Find­ing love on the ten­nis courts

Wind­sor woman re­calls grow­ing up in Europe dur­ing the Sec­ond World War

Valley Journal Advertiser - - FRONT PAGE - BY CA­ROLE MOR­RIS-UN­DER­HILL WWW.HANTSJOURNAL.CA

Spend­ing af­ter­noons cre­at­ing Molo­tov cock­tails with her fa­ther, Bar­bara Hughes had ex­pe­ri­ences that many young peo­ple to­day couldn’t be­gin to fathom.

But for Hughes, those ex­pe­ri­ences were sim­ply day-to-day oc­cur­rences as fam­i­lies en­dured the harsh re­al­i­ties of the Sec­ond World War.

“Ev­ery night we would go down in the cel­lar to sleep. The place could be lev­elled up­stairs — you had a bet­ter chance of sur­viv­ing down there,” re­called Hughes. “It seems so un­real now.”

Hughes, the lone child of Wil­liam and Dorothy Mar­garet Pope, grew up in Bournemouth, Eng­land. The Ger­mans never at­tacked the sea­side com­mu­nity, which was lo­cated on the south­ern coast of Eng­land, by ground strike, how­ever, there were in­cen­di­ary bomb raids. The com­mu­nity mem­bers car­ried gas masks with them, and re­ceived in­struc­tions on what to do if there was an at­tack. Her fa­ther was a mem­ber of the Home Guard, which largely con­sisted of men who had pre­vi­ous mil­i­tary ex­pe­ri­ence. He had fought in the First World War.

“At the be­gin­ning of the war, ev­ery­body wanted to wear a uni­form and do our bit,” said Hughes.

“My mother, she vol­un­teered to work in a gas cleans­ing sta­tion be­cause we ex­pected the Ger­mans to gas us. We all ran around with gas masks,” she said.

At the gas cleans­ing sta­tion, Hughes said her mother had to wear mul­ti­ple lay­ers — some­thing that was too tax­ing on her phys­i­cally.

“At the gas cleans­ing sta­tion, she put all this cloth­ing on so that she could op­er­ate all the stuff and wash ev­ery­body off. Well, she’d pass out,” said Hughes. “She never once put it on when she didn’t pass out so they de­cided that a ca­reer for her in that was not very promis­ing.”

From cloth­ing and food, to lux­u­ries like bat­ter­ies and toys, ev­ery­day items were ra­tioned or re­stricted through­out the war. Res­i­dents learned to make do and live as fru­gally as pos­si­ble. The threat of be­ing gassed or struck by a bomb was never far from their minds.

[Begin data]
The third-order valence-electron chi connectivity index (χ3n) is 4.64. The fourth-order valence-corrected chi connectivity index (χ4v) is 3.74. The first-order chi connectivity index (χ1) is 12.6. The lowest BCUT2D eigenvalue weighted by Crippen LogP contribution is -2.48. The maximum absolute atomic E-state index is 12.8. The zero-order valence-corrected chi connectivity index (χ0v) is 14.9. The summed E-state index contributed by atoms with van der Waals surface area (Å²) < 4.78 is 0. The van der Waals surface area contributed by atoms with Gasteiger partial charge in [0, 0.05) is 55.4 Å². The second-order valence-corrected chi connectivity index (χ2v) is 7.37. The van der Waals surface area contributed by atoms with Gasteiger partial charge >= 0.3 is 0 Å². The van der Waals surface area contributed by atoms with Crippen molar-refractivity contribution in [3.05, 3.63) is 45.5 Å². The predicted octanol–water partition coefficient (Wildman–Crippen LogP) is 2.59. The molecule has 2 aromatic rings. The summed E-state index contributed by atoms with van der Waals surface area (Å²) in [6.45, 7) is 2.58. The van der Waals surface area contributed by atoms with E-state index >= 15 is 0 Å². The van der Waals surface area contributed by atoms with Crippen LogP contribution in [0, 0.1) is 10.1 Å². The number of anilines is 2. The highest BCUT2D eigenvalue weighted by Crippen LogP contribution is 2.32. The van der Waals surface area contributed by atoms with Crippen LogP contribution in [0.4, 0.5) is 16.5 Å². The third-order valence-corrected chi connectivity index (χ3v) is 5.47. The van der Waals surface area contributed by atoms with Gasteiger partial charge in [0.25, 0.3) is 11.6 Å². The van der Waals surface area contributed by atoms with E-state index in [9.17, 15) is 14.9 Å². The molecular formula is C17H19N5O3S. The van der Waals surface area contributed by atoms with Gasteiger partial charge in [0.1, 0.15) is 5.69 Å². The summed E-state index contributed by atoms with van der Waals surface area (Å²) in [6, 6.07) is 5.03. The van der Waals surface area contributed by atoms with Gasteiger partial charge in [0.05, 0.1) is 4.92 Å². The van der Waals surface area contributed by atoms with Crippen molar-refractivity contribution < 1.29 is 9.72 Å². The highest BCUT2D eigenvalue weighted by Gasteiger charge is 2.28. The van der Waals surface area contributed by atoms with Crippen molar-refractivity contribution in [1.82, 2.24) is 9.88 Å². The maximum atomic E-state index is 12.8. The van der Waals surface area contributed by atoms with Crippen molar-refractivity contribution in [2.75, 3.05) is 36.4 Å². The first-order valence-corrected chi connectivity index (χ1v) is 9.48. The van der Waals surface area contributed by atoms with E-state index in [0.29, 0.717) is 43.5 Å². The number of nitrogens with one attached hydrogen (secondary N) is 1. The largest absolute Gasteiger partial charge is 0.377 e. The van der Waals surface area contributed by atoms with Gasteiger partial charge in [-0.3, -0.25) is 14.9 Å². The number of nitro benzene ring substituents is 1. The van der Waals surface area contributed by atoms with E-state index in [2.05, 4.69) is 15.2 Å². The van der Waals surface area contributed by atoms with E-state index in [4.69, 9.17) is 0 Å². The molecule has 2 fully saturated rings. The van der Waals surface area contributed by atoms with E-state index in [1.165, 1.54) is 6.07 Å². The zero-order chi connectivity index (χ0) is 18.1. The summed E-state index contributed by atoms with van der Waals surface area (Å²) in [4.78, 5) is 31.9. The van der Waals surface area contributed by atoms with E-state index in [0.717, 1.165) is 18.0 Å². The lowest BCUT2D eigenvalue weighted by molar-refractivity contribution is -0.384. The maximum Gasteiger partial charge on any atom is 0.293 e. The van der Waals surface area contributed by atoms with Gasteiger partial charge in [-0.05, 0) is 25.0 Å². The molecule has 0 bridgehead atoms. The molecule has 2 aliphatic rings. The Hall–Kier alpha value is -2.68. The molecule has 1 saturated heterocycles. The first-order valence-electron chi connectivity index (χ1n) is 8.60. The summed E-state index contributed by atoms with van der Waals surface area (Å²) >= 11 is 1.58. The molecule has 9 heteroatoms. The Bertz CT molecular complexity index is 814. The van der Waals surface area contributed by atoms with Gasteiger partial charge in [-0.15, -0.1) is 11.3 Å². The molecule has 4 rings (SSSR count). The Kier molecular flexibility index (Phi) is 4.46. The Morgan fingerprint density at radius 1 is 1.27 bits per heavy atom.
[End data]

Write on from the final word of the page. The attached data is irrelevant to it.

Hughes with a chuckle.

Rub­ber was in scarce sup­ply due to the war ef­fort, but when he ar­rived at the courts, he had ten­nis balls with him. Hughes said her school had al­ready switched to play­ing cricket due to the ten­nis ball short­age.

“We were just hit­ting balls to­gether at the be­hest of the grounds­man. I wasn’t think­ing any­thing at the time,” said Hughes, when asked how the courtship be­gan.

He was sta­tioned in Bournemouth for sev­eral months, be­fore be­ing de­ployed to var­i­ous posts in Birm­ing­ham, Scar­bor­ough, and north­ern Eng­land. The pair stayed in con­tact. As their af­fec­tion grew, Hughes said she was de­ter­mined to fin­ish her school­ing be­fore get­ting mar­ried.

“I wanted to fin­ish univer­sity and also com­plete my train­ing as a lawyer and things like that,” said Hughes, adding that she man­aged to “stretch out” the time­line to be mar­ried.

She at­tended the Univer­sity of Lon­don and then joined Gray’s Inn, one of the Inns of Court.

In 1948, while at­tend­ing univer­sity, she spent her sum­mer va­ca­tion­ing in Nova Sco­tia with Hughes, vis­it­ing the var­i­ous tourist sites and play­ing ten­nis.

On June 10, 1950, they wed over­seas and spent their hon­ey­moon in Wales.

While Gor­don Hughes was liv­ing in Wind­sor wait­ing for her to ar­rive, “he formed the Lan­caster Sports Club, which is where Walk­ers Restau­rant is (now),” said Hughes. The so­ci­ety con­sisted of a club­house, can­teen, ten­nis courts and a swim­ming pool.

“All these things were rather phil­an­thropic,” said Hughes.

“Gor­don opened it for the Red Cross so chil­dren could learn to swim and he formed the Wind­sor Ten­nis Club and had al­most 100 ju­niors when I ar­rived here,” she con­tin­ued.

“His busi­ness acu­men was con­sid­er­ably less than his de­sire to do all of these things. The re­sult was, af­ter three years, he closed it.”

Gor­don F. Hughes went on to found the Evan­ge­line Sav­ings and Mort­gage Com­pany in June 1964 and over the years, the pair once again gave back to the com­mu­nity.

They do­nated the land that the Gor­don Hughes Ten­nis Club, lo­cated on Col­lege Road, was built on, as well as helped fi­nan­cially to see the ten­nis courts con­structed. Through­out their years in Wind­sor, they re­mained ac­tive ten­nis play­ers, win­ning countless tro­phies, ti­tles and sil­ver plat­ters.

Gor­don Hughes died in 2001. They were mar­ried for 51 years. They had one child, Trevor, who is the chief ex­ec­u­tive of­fi­cer of Evan­ge­line Wealth Man­age­ment — an off­shoot of Hughes’ orig­i­nal com­pany, and they have one grand­daugh­ter.

Re­flect­ing on the war and the pos­i­tive life they built in Canada, the soft-spo­ken 90-year-old Wind­sor res­i­dent said it’s im­por­tant for peo­ple to never for­get what can hap­pen.

She men­tioned cur­rent atroc­i­ties oc­cur­ring around the world, and said peo­ple must stand against such un­due suf­fer­ing and vi­o­lence.

“His­tory is ev­ery­thing. It’s ter­ri­bly im­por­tant that peo­ple to­day know what hap­pened and also the great sac­ri­fice that some peo­ple paid,” said Hughes.

CA­ROLE MOR­RIS-UN­DER­HILL

Bar­bara and Gor­don Hughes first met on a ten­nis court in Bournemouth, Eng­land dur­ing the Sec­ond World War. The pair mar­ried in 1950.

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